I got a late start to checking nests on Sunday after being at the Paul McCartney concert Saturday night and not being able to get to sleep afterwards! But I made some rounds, with Beatles music blaring in between nests. I have found some chicks successfully fledged...yeah! Also found some chicks missing, but perhaps fledged and just out and about doing what young ospreys do. And some chicks are frantically preparing to fledge by flapping furiously, helicoptering (getting loft and hovering a few feet above the nest) and self feeding. A bunch of them will go this week.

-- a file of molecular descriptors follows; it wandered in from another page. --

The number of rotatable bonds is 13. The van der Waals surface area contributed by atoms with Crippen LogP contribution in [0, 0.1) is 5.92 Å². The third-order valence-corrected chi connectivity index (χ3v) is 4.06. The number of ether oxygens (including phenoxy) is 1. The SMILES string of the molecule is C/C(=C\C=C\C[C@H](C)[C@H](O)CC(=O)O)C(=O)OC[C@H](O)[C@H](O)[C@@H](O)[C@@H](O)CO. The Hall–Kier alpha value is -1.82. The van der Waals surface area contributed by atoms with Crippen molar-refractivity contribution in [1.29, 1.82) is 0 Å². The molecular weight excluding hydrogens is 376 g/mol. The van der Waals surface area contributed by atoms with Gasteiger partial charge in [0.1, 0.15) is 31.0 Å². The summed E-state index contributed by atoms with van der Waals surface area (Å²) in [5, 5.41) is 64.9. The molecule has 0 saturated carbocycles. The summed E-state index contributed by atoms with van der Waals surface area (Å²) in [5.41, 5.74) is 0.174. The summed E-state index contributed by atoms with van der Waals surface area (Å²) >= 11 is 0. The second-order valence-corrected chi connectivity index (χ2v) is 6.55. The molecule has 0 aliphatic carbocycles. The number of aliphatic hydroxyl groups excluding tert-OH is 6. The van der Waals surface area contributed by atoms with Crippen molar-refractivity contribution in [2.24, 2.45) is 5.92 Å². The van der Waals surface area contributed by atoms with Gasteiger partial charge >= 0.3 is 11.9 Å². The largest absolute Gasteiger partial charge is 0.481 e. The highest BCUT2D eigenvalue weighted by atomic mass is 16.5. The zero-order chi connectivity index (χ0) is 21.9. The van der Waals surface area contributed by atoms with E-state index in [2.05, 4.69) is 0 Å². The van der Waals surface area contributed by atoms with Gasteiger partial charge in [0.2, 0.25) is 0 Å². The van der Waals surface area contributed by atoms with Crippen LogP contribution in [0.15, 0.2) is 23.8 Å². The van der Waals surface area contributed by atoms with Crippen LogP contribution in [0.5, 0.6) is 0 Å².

I also watched some interesting adult behaviors...of course many females are staying away from the nest, probably to escape the chaos, and to begin to regain their lost muscle mass from all that sitting and standing they have done for the past few months. I can usually find them somewhere in sight of the nest. Males can be scarce...providing fish for a full brood of chicks close to fledging age is a full time job. I watched one nest that had quite a lot of commotion with extra adults flying around...eventually I spotted a tree where four adults were perched! That is unusual! I tried to identify them, and at least one banded male was from a nearby failed nest (approx 2 miles away), and I presume the unbanded female near him was his mate. The other pair were both unbanded...also probably from a failed nest that is closer. They were all chirping loudly and seemed to be focusing their attention on another unidentified adult flying around. So there was some big time socializing going on that I found interesting to observe. No aggression between those four adults. Could the other bird have been the parent of the two chicks on the nest nearby who were very busy flapping, jumping and hovering? Was he/she nervous about these other adults hanging out so close to her nest of chicks? To add some intrigue, there are two banded adult males missing from nests in this area...seen in the pre laying phase and then gone by the time incubation was observed. It's frustrating to not be able to get to all nests often enough to know what happened. I suspect some interesting stuff was missed. I am so curious about outcomes, behaviors, that I have to keep checking nests...the more I know, the more questions I have and the more driven I am to figure out what's going on with this population of ospreys. I am a stickler for accuracy so gotta keep collecting data. Known outcomes are what's important in this kind of a study.